"The HPV vaccine is considered a life-saving cancer preventer, but is it a potentially deadly dose for girls?" This was the promo for Wednesday's episode of Katie, Katie Couric's daytime talk show on ABC. Couric, whose husband passed away from colon cancer, is known for being a relatively responsible journalist when it comes to health care issues, so despite this needlessly alarmist advertising, I held out hope that her show would demonstrate that no matter how adamant a very small group of people are that their health problems are caused by the HPV vaccine, there is no evidence that the HPV vaccine is dangerous. Sadly, my hopes were dashed as Couric spent a half-hour of her show drumming up fears that the vaccine will make you very ill or even kill you.
On the anti-vaccine side: Couric's guests included a mother whose daughter died of undetermined causes 18 days after getting the vaccination; another mother and her daughter, who came down with a hodgepodge of symptoms that sound an awful lot like depression a few days after the vaccine; and Dr. Diane Harper, a skeptic of the Centers for Disease Control and Prevention's push to vaccinate all girls and who is careful to avoid obvious untruths but has been criticized for her involvement in the anti-vaccination movement. On the pro-vaccination side, Couric only hosted one guest, Dr. Mallika Marshall, a ratio that wildly underplays how dominant the pro-vaccination opinion is in the medical profession. Marshall was only given a few minutes to state that vaccines are safe and that the side effects mentioned by other guests were probably unrelated to the vaccine. Unfortunately, Couric and her producers allowed these facts to be totally overshadowed by the heartrending tales told by the two mothers.
These women—who work with the group SaneVax, which promotes all sorts of anti-scientific nonsense and embraces known fraud Dr. Andrew Wakefield—are telling stories that no doubt sound quite convincing to most viewers. Couric, the journalist, notes none of these red flags: a dizzying array of symptoms attributed to the vaccine that haven't shown up in any controlled studies, an unwillingness to consider that there might be other causes of the symptoms, and an extremely generous view of how much time a vaccine can sit in our systems mysteriously doing damage through unknown avenues. (Controlled studies that carefully track symptoms have found that in some very rare cases, there is an allergic reaction to the shot, but that reaction manifests "a few minutes to a few hours" after the vaccination.) One of the mothers even openly admits she went doctor-hunting until she finally got one willing to tell her what she wanted to hear and who she notably doesn't name. Couric, the former anchor of the CBS Evening News, doesn't challenge her.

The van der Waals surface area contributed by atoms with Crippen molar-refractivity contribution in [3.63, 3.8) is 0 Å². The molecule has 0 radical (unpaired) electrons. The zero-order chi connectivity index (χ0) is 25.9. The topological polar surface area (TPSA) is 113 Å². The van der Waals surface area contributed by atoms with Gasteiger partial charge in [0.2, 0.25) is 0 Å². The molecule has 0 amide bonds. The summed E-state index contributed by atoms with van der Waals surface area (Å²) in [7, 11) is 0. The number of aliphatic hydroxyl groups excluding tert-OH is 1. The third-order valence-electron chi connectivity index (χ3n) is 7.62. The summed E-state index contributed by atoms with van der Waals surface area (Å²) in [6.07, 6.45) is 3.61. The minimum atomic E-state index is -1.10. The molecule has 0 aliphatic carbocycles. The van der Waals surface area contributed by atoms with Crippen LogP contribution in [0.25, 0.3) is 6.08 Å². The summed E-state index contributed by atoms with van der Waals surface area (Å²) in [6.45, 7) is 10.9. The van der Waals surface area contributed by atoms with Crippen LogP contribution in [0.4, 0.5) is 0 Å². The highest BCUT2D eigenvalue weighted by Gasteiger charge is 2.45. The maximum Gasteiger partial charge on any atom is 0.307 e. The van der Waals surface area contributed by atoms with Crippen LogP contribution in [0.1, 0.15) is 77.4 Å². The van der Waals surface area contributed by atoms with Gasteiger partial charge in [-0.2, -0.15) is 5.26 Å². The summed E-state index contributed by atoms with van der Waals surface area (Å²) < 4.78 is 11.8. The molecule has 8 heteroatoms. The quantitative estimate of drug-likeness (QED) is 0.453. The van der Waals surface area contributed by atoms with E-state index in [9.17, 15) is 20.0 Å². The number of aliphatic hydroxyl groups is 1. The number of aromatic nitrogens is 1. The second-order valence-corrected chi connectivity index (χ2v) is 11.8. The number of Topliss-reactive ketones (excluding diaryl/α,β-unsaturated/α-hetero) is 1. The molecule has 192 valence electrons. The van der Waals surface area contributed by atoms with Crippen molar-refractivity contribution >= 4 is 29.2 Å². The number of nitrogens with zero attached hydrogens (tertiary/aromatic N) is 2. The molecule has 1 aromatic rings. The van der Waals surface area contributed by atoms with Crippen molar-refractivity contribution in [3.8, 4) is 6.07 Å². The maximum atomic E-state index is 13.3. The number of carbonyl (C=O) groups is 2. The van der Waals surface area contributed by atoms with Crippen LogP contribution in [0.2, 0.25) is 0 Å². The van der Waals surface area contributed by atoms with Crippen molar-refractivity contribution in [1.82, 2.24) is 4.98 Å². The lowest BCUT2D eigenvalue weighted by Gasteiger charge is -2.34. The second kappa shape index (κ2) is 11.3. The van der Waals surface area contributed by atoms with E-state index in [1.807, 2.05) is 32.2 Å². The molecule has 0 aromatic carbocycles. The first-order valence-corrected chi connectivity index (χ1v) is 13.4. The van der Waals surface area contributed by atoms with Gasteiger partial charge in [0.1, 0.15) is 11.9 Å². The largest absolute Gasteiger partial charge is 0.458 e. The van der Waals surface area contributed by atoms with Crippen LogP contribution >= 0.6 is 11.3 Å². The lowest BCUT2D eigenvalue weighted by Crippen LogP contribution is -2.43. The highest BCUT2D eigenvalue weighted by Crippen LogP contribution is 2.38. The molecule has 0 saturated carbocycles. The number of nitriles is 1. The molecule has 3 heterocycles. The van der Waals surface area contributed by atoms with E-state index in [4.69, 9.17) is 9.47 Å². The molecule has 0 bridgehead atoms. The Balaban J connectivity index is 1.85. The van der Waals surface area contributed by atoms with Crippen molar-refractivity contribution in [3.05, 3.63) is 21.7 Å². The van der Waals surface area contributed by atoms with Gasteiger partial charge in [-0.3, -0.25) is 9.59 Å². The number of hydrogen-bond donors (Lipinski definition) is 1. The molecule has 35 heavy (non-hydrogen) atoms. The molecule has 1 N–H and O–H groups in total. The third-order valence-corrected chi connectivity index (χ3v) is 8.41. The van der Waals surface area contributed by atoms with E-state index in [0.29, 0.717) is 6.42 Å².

Then there's Harper, who presents herself as a reasonable person, insofar as she openly admits side effects are rare and that the HPV vaccine does work. However, she then claims that the vaccine stops offering protection after five years, even though the CDC says that the effects are long-lasting. She also tries to minimize the vaccine's efficacy by claiming that kids can get some kinds of HPV before they start having sex, while eliding that they are very unlikely to get the kinds that cause cervical cancer and ignoring that the rates of HPV transmission from sex are way higher. Harper also casually endorses the conclusion that these girls suffered from vaccine-related illness. But what's really troubling is that she aggressively promotes regular Pap smears as the better and safer alternative to vaccines, claiming that with the new Pap test, we can prevent "100 percent" of cervical cancer. Never mind that despite this better test, the gaps in Pap testing mean that 4,000 women die a year of cervical cancer. And never mind that the Cleveland Clinic says there is a 10 to 20 percent false negative rate for the test. Indeed, she speaks so glowingly of Pap tests that the viewer walks away with the impression that the tests do something to prevent precancerous cells from forming. She doesn't actually mention what happens if the Pap finds the cells (they have to be scraped off, often in a procedure that requires putting a patient under, which has its own risks), which is absolutely more likely to happen if you don't get vaccinated.
Yes, it's true, as Harper says, that the vaccination doesn't cover all the dozens of HPV types you can get, some of which are associated with cancer. That's why the American Congress of Obstetricians and Gynecologists recommends getting both the HPV vaccine and regular screenings.* The former prevents a huge chunk of cases where women develop precancerous cells, and the latter catches the rest. And despite Harper's assurance that regular Pap smears are no big deal, the truth is that some women can't or won't go to the doctor as often as they should, especially in their 20s. Which is why the vaccine is so important: It's easy, extra protection that will save some of their lives.
Correction, Dec. 4, 2013: This post originally misidentified the American Congress of Obstetricians and Gynecologists as the American College of Obstetricians and Gynecologists.
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